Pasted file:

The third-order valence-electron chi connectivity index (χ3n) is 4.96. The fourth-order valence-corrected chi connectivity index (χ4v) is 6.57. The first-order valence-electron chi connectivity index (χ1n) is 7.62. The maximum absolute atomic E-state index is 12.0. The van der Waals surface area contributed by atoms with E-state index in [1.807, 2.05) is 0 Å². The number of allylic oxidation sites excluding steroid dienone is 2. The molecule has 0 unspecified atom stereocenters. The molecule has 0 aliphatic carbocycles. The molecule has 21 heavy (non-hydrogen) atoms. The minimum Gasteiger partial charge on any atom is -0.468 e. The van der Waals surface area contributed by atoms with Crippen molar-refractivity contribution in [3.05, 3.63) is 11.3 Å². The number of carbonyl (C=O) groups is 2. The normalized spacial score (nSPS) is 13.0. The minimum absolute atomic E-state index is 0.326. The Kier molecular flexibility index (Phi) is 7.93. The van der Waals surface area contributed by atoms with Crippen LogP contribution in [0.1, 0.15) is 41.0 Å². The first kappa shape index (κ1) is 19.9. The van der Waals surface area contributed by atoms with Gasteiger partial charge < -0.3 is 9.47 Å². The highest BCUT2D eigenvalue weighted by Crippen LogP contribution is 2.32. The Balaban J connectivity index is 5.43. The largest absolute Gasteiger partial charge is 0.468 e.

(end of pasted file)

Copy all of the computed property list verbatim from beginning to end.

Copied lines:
The third-order valence-electron chi connectivity index (χ3n) is 4.96. The fourth-order valence-corrected chi connectivity index (χ4v) is 6.57. The first-order valence-electron chi connectivity index (χ1n) is 7.62. The maximum absolute atomic E-state index is 12.0. The van der Waals surface area contributed by atoms with E-state index in [1.807, 2.05) is 0 Å². The number of allylic oxidation sites excluding steroid dienone is 2. The molecule has 0 unspecified atom stereocenters. The molecule has 0 aliphatic carbocycles. The molecule has 21 heavy (non-hydrogen) atoms. The minimum Gasteiger partial charge on any atom is -0.468 e. The van der Waals surface area contributed by atoms with Crippen molar-refractivity contribution in [3.05, 3.63) is 11.3 Å². The number of carbonyl (C=O) groups is 2. The normalized spacial score (nSPS) is 13.0. The minimum absolute atomic E-state index is 0.326. The Kier molecular flexibility index (Phi) is 7.93. The van der Waals surface area contributed by atoms with Crippen LogP contribution in [0.1, 0.15) is 41.0 Å². The first kappa shape index (κ1) is 19.9. The van der Waals surface area contributed by atoms with Gasteiger partial charge < -0.3 is 9.47 Å². The highest BCUT2D eigenvalue weighted by Crippen LogP contribution is 2.32. The Balaban J connectivity index is 5.43. The largest absolute Gasteiger partial charge is 0.468 e.